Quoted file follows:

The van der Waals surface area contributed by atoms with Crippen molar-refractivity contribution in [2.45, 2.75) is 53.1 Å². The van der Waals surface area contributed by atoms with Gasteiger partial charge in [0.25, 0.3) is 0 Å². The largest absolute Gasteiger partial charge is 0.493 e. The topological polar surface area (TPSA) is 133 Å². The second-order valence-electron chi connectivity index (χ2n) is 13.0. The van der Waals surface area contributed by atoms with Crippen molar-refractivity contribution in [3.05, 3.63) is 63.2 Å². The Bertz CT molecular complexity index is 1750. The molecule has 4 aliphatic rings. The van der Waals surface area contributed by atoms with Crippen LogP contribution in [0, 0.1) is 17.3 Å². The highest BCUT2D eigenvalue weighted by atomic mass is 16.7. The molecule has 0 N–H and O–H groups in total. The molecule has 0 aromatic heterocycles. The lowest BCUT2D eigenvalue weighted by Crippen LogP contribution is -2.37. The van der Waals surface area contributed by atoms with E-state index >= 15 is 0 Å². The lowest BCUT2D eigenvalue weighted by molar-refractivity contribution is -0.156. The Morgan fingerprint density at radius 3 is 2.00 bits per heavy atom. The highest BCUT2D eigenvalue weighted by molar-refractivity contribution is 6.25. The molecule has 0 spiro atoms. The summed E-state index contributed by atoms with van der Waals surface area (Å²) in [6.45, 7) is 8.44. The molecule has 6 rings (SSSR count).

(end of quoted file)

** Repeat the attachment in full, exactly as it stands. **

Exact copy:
The van der Waals surface area contributed by atoms with Crippen molar-refractivity contribution in [2.45, 2.75) is 53.1 Å². The van der Waals surface area contributed by atoms with Gasteiger partial charge in [0.25, 0.3) is 0 Å². The largest absolute Gasteiger partial charge is 0.493 e. The topological polar surface area (TPSA) is 133 Å². The second-order valence-electron chi connectivity index (χ2n) is 13.0. The van der Waals surface area contributed by atoms with Crippen molar-refractivity contribution in [3.05, 3.63) is 63.2 Å². The Bertz CT molecular complexity index is 1750. The molecule has 4 aliphatic rings. The van der Waals surface area contributed by atoms with Crippen LogP contribution in [0, 0.1) is 17.3 Å². The highest BCUT2D eigenvalue weighted by atomic mass is 16.7. The molecule has 0 N–H and O–H groups in total. The molecule has 0 aromatic heterocycles. The lowest BCUT2D eigenvalue weighted by Crippen LogP contribution is -2.37. The van der Waals surface area contributed by atoms with E-state index >= 15 is 0 Å². The lowest BCUT2D eigenvalue weighted by molar-refractivity contribution is -0.156. The Morgan fingerprint density at radius 3 is 2.00 bits per heavy atom. The highest BCUT2D eigenvalue weighted by molar-refractivity contribution is 6.25. The molecule has 0 spiro atoms. The summed E-state index contributed by atoms with van der Waals surface area (Å²) in [6.45, 7) is 8.44. The molecule has 6 rings (SSSR count).